© 2017 Elsevier Ltd The electricity consumption of non-residential productive sectors represents a significant share of the overall energy consumption in the Member States of the European Union. Therefore, determining the main factors affecting the intensity of such consumption (defined as the ratio of the electricity consumed by the productive system of a given country to gross value added) is a research effort worth undertaking. The aim of this paper is to identify the main factors which affect such intensity with the help of a static panel data model, which is estimated with three different methods. Our results show that a higher degree of technological progress in the production systems and higher retail prices of electricity for non-residential consumers reduce such intensity. Other variables, which are statistically significant, lead to an increase of electricity intensity, including the accumulated stock of physical capital and the lagged gross fixed capital formation. The accumulated capital stock per unit of GDP is the variable with the highest influence on electricity intensity. Whereas the influence of price changes is limited, these results indicate that there is some rigidity to change energy intensity through demand-side policy measures, suggesting that they will need to be complemented with supply-side measures aimed at increasing low-carbon electricity generation capacity.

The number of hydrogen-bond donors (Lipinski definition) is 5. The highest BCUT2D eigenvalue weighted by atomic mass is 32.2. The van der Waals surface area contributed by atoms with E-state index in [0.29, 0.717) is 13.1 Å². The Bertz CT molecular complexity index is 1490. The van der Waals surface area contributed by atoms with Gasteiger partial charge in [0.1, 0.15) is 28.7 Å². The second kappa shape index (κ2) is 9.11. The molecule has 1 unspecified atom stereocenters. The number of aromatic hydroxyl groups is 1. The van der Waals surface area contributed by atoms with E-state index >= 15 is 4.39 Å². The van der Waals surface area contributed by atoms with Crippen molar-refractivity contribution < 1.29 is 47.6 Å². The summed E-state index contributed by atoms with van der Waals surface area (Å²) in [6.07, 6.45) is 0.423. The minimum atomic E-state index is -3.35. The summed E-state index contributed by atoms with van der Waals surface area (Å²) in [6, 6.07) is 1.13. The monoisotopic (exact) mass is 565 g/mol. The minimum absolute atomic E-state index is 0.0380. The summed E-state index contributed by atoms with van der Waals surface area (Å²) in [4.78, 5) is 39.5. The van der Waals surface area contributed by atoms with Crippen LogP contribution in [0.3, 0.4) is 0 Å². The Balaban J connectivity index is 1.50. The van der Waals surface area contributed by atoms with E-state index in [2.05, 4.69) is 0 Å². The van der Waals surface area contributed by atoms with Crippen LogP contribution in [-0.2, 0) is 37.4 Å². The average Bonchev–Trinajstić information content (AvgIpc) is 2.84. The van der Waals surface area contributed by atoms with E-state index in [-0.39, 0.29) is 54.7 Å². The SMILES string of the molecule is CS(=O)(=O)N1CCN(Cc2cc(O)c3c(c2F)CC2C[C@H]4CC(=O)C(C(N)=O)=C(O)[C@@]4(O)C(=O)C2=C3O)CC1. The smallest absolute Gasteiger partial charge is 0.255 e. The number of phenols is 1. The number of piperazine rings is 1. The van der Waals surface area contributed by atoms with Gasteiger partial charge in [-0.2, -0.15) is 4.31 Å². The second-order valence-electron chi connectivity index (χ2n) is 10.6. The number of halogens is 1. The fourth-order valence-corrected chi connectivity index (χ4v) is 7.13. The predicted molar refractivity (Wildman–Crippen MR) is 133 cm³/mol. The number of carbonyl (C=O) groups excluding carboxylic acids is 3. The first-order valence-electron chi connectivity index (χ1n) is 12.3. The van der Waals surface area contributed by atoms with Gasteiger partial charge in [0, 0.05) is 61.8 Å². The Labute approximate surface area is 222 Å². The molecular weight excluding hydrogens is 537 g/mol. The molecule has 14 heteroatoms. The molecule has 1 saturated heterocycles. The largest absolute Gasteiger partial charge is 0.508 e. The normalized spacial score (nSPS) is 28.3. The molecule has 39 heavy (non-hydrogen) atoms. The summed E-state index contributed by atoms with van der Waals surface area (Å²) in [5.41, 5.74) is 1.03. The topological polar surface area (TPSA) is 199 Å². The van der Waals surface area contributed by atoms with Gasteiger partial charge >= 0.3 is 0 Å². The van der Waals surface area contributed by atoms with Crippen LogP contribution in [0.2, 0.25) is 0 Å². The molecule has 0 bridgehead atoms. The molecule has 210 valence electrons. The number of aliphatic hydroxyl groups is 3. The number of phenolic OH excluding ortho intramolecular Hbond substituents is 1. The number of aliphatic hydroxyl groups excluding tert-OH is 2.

|Publication status||Published - 1 Feb 2018|
- Electricity demand
- Electricity intensity
- Electricity price
- Non-residential sectors